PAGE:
Amusement is the first high-class lifestyle magazine dedicated to video games, digital entertainment and interactive culture—an expansive approach that has completely redefined traditional gamer magazines. Amusement puts top journalists from around the world in dialogue with equally impressive and international artists for a new angle on digital entertainment. The outstanding content is complemented by the publication’s sophisticated aesthetic, thanks to contributions from world-renowned graphic designers, illustrators and photographers. JC Report recently caught up with Amusement‘s founder and editor-in-chief, Abdel Bounane, in Paris to talk about his background, what led him to create the magazine and his strategic plans for the future.
JC Report: How did you come up with the idea for Amusement?
Abdel Bounane: Playing video games has become a mass pleasure, but classic video and technology magazines tend to address solely teenagers. Their tone, artistic direction and editorial line hasn’t really changed since the ’80s when video games were just a pastime for kids. Today, however, the average age of video game players is 30, and these people have no magazines that talk to them in an adequate tone and which take video games seriously enough. Our idea was to come up with a magazine for the gamers that we all are. Today everybody has internalized the codes of video games—be it the hardcore gamer, the little girl who loves Wii, the thirtysomething who plays Guitar Hero or the business man who plays games on his iPhone. And 90% of today’s kids play video games. In 10-15 years time they will all be adults.
JCR: What sets Amusement apart from other magazines?
AB: We bring together a lot of different press elements, so it’s more of an agglomeration than a differentiation of other magazines. We mix the typical aspects of a men’s magazine, a classic video game magazine and a lifestyle magazine with advertorials—we talk about typical masculine pleasures like video games, gadgets, women and interactive culture.
Up to now video games had always been treated as products, and articles were either previews, reviews or news. We want to show that apart from them being a product they have an aesthetic code, a cultural history with connections to contemporary culture in art and design. No one has ever done that before, but I guess video games were just an excuse for us to talk about digital pleasure in general.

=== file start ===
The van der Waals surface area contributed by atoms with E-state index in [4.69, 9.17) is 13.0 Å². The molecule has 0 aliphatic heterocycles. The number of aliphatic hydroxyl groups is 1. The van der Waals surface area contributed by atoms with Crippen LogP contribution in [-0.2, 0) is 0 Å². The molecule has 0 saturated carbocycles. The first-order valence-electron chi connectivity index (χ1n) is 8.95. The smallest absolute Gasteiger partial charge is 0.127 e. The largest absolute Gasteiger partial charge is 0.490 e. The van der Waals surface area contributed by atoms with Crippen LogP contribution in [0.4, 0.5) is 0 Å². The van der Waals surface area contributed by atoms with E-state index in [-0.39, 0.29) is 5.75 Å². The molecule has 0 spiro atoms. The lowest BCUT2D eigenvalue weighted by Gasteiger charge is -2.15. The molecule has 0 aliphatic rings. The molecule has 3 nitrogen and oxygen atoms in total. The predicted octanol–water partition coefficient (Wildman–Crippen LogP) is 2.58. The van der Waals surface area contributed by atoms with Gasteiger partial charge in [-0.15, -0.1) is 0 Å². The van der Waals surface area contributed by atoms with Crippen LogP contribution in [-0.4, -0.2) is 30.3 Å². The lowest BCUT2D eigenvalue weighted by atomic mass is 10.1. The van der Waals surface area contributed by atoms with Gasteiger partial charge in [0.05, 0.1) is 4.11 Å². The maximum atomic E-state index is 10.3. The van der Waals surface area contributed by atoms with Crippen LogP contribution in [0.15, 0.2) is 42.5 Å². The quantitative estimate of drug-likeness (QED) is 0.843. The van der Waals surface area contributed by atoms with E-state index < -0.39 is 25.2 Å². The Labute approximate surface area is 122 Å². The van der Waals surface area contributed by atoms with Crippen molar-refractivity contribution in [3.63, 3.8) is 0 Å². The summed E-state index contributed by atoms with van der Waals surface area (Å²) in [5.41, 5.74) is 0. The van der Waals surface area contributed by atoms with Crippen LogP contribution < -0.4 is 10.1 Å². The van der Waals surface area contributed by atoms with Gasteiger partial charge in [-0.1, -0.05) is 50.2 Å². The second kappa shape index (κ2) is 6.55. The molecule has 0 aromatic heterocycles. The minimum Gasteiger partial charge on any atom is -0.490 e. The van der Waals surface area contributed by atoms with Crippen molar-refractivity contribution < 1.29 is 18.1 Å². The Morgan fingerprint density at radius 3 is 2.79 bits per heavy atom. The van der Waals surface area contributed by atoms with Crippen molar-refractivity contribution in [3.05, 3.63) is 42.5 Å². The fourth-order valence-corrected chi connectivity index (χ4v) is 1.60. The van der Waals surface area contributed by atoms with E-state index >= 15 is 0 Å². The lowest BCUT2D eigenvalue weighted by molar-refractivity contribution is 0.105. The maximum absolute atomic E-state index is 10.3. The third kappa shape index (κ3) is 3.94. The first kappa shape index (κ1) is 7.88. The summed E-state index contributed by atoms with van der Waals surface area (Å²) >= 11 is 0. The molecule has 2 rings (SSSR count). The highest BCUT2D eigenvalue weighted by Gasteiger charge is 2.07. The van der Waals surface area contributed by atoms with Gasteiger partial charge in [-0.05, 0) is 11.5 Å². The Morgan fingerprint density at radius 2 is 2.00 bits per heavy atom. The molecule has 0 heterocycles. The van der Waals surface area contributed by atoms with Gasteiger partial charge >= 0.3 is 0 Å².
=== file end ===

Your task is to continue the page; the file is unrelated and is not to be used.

JCR: Who are your readers?
AB: 15 to 35-year-olds who have always lived with video games and who consider them a normal pastime, just like watching a DVD, reading a book or watching TV. Apart from these, of course, we also address passionate gamers. There are 20 million gamers in France, but we don’t want to appeal to all of them. We are interested in the most urban, cultivated and upper socio-professional categories. Amusement for people who are capable of going beyond the video game as a product and who consider interaction as a culture.
JCR: Why is it in French?
AB: At the moment most of our advertising clients are French, they would not have understood us being English from the start. From 2009 it will be either in French and English or fully in English.
JCR: It looks like there are hardly any advertisements.
AB: Yes, but actually there are about 30 pages of ads. Instead of integrating poor video game visuals and weakening the magazine’s artistic level, we produce ads for the brands. It’s something that is often done in fashion magazines, but not in video game or technology magazines.
JCR: What is your background?
AB: I have always written about video games, but in different contexts. In 2000, I co-founded the site hardcore-gamers.com. We were the third professional video game site and were bought by an LVMH subsidiary in 2000, then I finished my law studies. After that I wrote about video games for various lifestyle magazines (Technikart, Blast, Max, etc) and simultaneously worked as a consultant for Playstation France. I founded a kind of online gallery (ARTCADE) that reunited various contemporary artists, photographers and illustrators. I also chronicled video games, new media and digital culture on France Culture, the national public radio of France. I have always tried to talk about video games in an eccentric, passionate, cultural and creative way, never as a product, but about the art around the game.
JCR: How are you organised?
AB: We are very unorganized. We don’t have editorial meetings or a main office. Amusement is produced in airport halls, in bars, anywhere really, we work on it all the time and everywhere. Amusement has about 70 contributors from all over the world. A fourth of our journalists are specialized in video games, another fourth work in fashion, design or art press, another quarter has nothing to do with video games, but sporadically works for lifestyle magazines and the last quarter are professional contributors (professors in new media, psychologists or other academics). We try to get as many people involved as possible to show that video games are a very transversal pastime. By only offering very technical journalists to express their thoughts, you lose the richness a video game has to offer.
JCR: You created an independent publishing house. Do you want to remain independent?
AB: Of course we are meeting up with other companies, but it is not a number one priority right now. If we were bought for a few million, why not? As long as we can stay independent, we will stay independent. But that is all a question of opportunities.
This interview was conducted by Nora Baldenweg